Berlin is the capital and largest city of Germany by both area and population. Its 3,748,148 (2018) inhabitants make it the second most populous city proper of the European Union after London. The city is one of Germany's 16 federal states. It is surrounded by the state of Brandenburg, and contiguous with its capital, Potsdam. The two cities are at the center of the Berlin-Brandenburg capital region, which is, with about six million inhabitants and an area of more than 30,000 km², Germany's third-largest metropolitan region after the Rhine-Ruhr and Rhine-Main regions.

In 1897 and 1898, Bruchmüller served as a battery commander in Fußartillerie-Regiment Nr. 3 in the Fortress of Mainz. [2] Next, he commanded a battery in the Lehr-Bataillon (Demonstration Battalion) of the Royal Prussian Fußartillerie-Schießschule (Foot Artillery Firing School) in Jüterbog from 1901–1902. During this time, he worked with one of the instructors at the Fußartillerie-Schießschule, Hauptmann Arthur Bilse, a heavy artillery specialist. (Bilse, when General der Fußartillerie 15, was killed in action on New Year's Day 1916, at Les Baraques France.) [3] In 1908, Bruchmüller was promoted to major and assigned to write the tactical manual for foot artillery. In 1913 he was thrown from his horse and subsequently had a nervous breakdown. He was medically discharged as a lieutenant colonel, but with major's pay. [4]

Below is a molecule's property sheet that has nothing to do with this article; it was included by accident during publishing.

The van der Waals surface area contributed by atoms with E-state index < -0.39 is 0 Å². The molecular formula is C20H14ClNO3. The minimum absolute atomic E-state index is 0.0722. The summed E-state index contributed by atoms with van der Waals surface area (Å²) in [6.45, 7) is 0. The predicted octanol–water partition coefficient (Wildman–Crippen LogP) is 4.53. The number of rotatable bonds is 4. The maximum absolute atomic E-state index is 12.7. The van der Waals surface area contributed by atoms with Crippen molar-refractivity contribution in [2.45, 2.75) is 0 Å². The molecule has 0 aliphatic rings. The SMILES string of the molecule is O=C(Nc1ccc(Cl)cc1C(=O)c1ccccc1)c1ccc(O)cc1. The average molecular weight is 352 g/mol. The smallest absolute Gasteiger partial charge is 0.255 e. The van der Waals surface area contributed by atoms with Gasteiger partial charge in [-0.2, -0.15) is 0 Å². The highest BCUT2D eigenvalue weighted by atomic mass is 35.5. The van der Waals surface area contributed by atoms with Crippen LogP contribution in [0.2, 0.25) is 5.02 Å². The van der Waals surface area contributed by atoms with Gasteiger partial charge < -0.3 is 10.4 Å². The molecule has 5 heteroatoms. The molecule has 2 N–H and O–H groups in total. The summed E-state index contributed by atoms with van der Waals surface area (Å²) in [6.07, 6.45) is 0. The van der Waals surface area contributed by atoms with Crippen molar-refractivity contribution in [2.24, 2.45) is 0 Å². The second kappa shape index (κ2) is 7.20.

Fortress of Mainz fortress in Germany

The Fortress of Mainz was a fortressed garrison town between 1620 and 1918. At the end of the Napoleonic Wars, under the term of the 1815 Peace of Paris, the control of Mainz passed to the German Confederation and became part of a chain of strategic fortresses which protected the Confederation. With the dissolution of the Confederation and the Austro-Prussian War, control of the fortress first passed to Prussia, and, after the 1871 Unification of Germany, to the German Empire.

Jüterbog Place in Brandenburg, Germany

Jüterbog is a historic village in north-eastern Germany, in the Teltow-Fläming district of Brandenburg. It is on the Nuthe river at the northern slope of the Fläming hill range, about 65 km (40 mi) southwest of Berlin.

World War I

At the beginning of World War I he was recalled to active duty, soon becoming artillery commander of the 86th Division on the Eastern Front. In 1915 he fought in thirteen actions, winning the Iron Cross First Class and Second Class. The Russians conducted the Lake Naroch Offensive from 18–30 March 1916. For the counter-attack, Bruchmüller persuaded the Tenth Army commander Generaloberst Hermann von Eichhorn, to centralize the artillery command. Bruchmüller planned to lead the infantry attack with a creeping barrage, which contributed to the German victory, for which he was awarded the Pour le Mérite, Germany's highest military award, in 1917 (one of only four senior artillery officers to receive this honor during the war).